In the northern part of the country, there are live bigtooth twinspot flounder from Onslow in Western Australia all the way around to Hervey Bay in Queensland. There are no size regulations in Queensland but there is a bag limit of 20.

      Various species inhabit NSW waters, including the large toothed and small-toothed flounder, as well as long snouted and greenback flounder found in southern NSW, adults range from 34-55cm. The NSW regs are 25cm minimum length and a bag of 20.

      In Victoria and SA, the greenback flounder is the common species with a daily bag limit of 20 in both states. Vic has a minimum legal size limit of 23cm but in S.A. there is no size restrictions.

      There are two common species taken in Tasmania, the greenback and the long snout flounder. The bag limit is 15 and a possession limit of 30 per person, and they must be at least 25cm in length.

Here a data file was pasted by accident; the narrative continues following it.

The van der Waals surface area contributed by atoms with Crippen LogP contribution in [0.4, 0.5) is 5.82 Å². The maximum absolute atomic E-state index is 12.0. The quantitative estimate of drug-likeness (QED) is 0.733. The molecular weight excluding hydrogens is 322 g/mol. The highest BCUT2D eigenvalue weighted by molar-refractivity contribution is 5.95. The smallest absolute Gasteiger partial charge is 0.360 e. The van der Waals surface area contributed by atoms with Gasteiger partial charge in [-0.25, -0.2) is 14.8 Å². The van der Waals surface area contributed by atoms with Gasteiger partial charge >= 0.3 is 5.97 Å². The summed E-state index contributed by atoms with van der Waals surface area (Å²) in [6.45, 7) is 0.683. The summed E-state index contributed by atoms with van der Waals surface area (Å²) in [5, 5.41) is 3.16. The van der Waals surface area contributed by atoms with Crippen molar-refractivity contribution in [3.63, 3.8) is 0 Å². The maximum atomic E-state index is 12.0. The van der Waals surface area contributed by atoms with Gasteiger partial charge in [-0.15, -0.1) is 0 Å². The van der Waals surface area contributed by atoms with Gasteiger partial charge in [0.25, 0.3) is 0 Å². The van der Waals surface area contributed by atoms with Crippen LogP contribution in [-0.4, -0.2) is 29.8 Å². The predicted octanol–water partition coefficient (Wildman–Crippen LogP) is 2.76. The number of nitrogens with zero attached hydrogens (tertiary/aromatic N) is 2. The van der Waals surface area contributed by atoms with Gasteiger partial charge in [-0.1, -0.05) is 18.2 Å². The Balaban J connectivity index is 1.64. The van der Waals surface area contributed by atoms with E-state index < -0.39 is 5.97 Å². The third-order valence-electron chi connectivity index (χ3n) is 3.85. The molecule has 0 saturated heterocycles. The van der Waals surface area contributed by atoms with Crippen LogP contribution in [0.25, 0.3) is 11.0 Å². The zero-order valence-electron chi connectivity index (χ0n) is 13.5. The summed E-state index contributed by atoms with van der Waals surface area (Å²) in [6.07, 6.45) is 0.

Finally in WA the small-toothed flounder grow up to 55cm long and there is a bag limit of 8, 25cm minimum length. Of course before taking any species of fish you should always check your local regs for changes and updates.

Hunting flounder and gear required

      Flounder are a rare catch with rod and reel in my Victorian waters, unlike their counterparts in the northern states, especially in NSW that seem to take baits and even lures quite readily. Over the years though, I have now caught around 15 flounder in Gippsland on soft plastics and especially blade lures with stinger hooks. I predict that in the years ahead chasing flounder country wide with micro lures will eventually gather momentum. But for now they always turn up as a by-catch for me and I never treat them as a target species on lure.